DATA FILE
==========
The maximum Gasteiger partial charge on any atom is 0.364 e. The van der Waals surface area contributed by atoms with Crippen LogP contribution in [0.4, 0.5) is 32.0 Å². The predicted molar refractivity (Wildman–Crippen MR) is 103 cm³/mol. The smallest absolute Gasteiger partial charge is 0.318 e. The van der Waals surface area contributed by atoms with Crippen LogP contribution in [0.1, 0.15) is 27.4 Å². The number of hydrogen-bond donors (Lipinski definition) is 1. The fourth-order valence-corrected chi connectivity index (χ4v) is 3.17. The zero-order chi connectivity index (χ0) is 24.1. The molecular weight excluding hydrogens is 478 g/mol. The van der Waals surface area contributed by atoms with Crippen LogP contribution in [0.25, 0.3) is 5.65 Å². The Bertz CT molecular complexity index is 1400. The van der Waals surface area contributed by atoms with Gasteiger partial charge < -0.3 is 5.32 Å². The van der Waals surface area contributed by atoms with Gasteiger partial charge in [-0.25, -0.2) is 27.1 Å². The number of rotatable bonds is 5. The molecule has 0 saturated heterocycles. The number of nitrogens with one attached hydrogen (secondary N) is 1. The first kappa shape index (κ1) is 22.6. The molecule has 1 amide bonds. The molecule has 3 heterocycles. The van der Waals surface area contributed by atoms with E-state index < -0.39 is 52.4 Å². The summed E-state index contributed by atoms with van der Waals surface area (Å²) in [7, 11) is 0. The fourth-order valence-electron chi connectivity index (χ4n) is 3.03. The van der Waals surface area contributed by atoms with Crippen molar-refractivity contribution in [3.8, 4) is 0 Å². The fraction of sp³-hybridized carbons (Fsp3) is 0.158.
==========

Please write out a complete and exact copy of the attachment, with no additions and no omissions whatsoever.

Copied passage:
The maximum Gasteiger partial charge on any atom is 0.364 e. The van der Waals surface area contributed by atoms with Crippen LogP contribution in [0.4, 0.5) is 32.0 Å². The predicted molar refractivity (Wildman–Crippen MR) is 103 cm³/mol. The smallest absolute Gasteiger partial charge is 0.318 e. The van der Waals surface area contributed by atoms with Crippen LogP contribution in [0.1, 0.15) is 27.4 Å². The number of hydrogen-bond donors (Lipinski definition) is 1. The fourth-order valence-corrected chi connectivity index (χ4v) is 3.17. The zero-order chi connectivity index (χ0) is 24.1. The molecular weight excluding hydrogens is 478 g/mol. The van der Waals surface area contributed by atoms with Crippen LogP contribution in [0.25, 0.3) is 5.65 Å². The Bertz CT molecular complexity index is 1400. The van der Waals surface area contributed by atoms with Gasteiger partial charge < -0.3 is 5.32 Å². The van der Waals surface area contributed by atoms with Gasteiger partial charge in [-0.25, -0.2) is 27.1 Å². The number of rotatable bonds is 5. The molecule has 0 saturated heterocycles. The number of nitrogens with one attached hydrogen (secondary N) is 1. The first kappa shape index (κ1) is 22.6. The molecule has 1 amide bonds. The molecule has 3 heterocycles. The van der Waals surface area contributed by atoms with E-state index < -0.39 is 52.4 Å². The summed E-state index contributed by atoms with van der Waals surface area (Å²) in [7, 11) is 0. The fourth-order valence-electron chi connectivity index (χ4n) is 3.03. The van der Waals surface area contributed by atoms with Crippen molar-refractivity contribution in [3.8, 4) is 0 Å². The fraction of sp³-hybridized carbons (Fsp3) is 0.158.